A bouquet of flowers is presented to an NYPD officer...

A bouquet of flowers is presented to an NYPD officer representing a deceased member of the department Wednesday during a ceremony at One Police Plaza in Manhattan. Credit: Louis Lanzano

The names of 42 NYPD officers and a department crossing guard were added to the ever-lengthening memorial wall at police headquarters Wednesday — a somber ceremony and also a grim yearly reminder of the human toll exacted by police work.

Bronze plaques inscribed with the 43 names of the dead, including of police officers from Long Island and other parts of the metropolitan area, joined nearly 1,200 others on the walls of the Manhattan headquarters ground floor foyer. The names date back to the mid-19th century and represent officers who died in the line of duty.

NYPD Commissioner Edward Caban started off the ceremony by telling New York City Mayor Eric Adams and the rest of the large audience inside the foyer that the event's intent was “to renew 43 promises. To remember the 43 lives spent helping others and to honor the 43 families who have given everything in service to our city.”

Among the plaques added Wednesday: One containing the name of NYPD school crossing guard Krystyna Naprawa, 63, who was struck and killed in October by a dump truck while on duty in Queens.

One name that will likely be added next year is that of NYPD Det. Jonathan Diller, 31, a married father of one from Massapequa Park, who was shot dead in March by a suspect in Far Rockaway, Queens, during an encounter with suspects in a parked car. Under past NYPD practice it takes about a year before a fallen officer’s name is added to the wall.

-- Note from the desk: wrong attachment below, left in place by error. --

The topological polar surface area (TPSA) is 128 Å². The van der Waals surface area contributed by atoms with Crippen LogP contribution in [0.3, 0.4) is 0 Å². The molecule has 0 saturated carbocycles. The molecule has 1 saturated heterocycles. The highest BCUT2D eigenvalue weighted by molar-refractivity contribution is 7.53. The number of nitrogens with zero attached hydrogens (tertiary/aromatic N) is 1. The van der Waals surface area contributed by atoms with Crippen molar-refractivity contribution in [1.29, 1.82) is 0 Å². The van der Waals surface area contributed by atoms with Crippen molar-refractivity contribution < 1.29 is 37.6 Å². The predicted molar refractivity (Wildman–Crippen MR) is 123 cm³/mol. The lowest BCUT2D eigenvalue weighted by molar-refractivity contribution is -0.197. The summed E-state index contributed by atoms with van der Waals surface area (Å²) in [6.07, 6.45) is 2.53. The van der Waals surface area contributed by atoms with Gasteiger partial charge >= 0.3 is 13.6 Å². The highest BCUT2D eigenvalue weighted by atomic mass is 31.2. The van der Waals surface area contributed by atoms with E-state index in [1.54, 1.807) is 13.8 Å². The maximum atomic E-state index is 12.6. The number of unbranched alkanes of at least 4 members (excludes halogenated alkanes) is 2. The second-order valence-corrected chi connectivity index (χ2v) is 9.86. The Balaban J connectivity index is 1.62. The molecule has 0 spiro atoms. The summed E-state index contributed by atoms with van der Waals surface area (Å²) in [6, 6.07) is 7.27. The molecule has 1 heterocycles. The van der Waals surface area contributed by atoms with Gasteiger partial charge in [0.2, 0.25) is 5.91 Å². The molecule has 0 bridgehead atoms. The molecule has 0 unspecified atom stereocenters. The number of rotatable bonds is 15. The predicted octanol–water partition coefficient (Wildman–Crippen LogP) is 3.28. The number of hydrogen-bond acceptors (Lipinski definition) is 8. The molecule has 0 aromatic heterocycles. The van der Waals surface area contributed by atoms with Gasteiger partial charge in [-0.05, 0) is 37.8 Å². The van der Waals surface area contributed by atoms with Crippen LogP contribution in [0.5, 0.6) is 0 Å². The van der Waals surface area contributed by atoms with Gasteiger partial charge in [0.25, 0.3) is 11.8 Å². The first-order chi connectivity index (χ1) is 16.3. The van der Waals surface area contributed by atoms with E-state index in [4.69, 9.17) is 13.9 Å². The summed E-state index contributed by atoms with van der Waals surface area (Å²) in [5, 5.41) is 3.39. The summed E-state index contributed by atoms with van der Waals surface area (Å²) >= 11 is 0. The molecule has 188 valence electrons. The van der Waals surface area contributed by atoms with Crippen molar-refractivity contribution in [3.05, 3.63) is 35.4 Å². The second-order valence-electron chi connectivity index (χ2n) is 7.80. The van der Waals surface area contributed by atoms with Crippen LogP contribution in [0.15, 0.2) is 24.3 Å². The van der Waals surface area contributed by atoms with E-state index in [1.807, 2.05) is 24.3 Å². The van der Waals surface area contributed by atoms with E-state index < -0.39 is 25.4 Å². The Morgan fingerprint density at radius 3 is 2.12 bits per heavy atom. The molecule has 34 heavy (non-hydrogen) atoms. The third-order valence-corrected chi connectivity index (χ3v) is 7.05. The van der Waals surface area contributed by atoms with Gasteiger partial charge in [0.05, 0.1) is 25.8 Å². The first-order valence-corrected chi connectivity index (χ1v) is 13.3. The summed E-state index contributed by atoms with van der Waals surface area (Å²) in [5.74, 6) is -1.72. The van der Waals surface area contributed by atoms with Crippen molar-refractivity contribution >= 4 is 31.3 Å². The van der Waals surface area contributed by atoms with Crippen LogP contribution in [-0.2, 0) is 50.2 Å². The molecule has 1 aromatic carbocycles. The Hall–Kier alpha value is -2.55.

The ceremony often invokes patriotic rhetoric and this year was no exception. When it was his turn at the podium, Adams spoke with disdain about protesters on City College's Manhattan campus who took down an American flag and hoisted a Palestinian flag.

“We watched these last few days as the American flag was removed and other flags put in its place,” Adams said. “Not in our America, we won’t desecrate the lives of men and women who wear bulletproof vests and stand on street corners to protect us from those who want to disrupt our way of life.”

Adams said the fallen police officers honored Wednesday, as well as other cops killed nationwide, “water the tree of freedom with their blood” to prevent crime “from permeating our society.”

Along with Naprawa's name, others added Wednesday included those of two chiefs, one captain, seven lieutenants, three sergeants, 19 detectives and 10 police officers, most killed by illnesses contracted at Ground Zero.

NYPD officials couldn’t provide the hometowns of the officers commemorated. But at least two Long Islanders, Assistant Chief James L. Ward of Centerport and Lt. Zachary Slavin of Rockville Centre, were among those honored. Ward died in 2021 and Slavin in 2022, both from illnesses linked to their work at Ground Zero after the Sept. 11, 2001, terrorist attacks.

Earlier in the ceremony various police fraternal groups placed wreaths in the lobby, where they will remain for about a week. The floral aroma made the halls seem like a nursery.

Toward the end of the ceremony, the names of the 43 were read aloud and the audience sang the hymn, “Eternal Father, Strong to Save.”

“The names displayed here represent the best of us,” Caban said.

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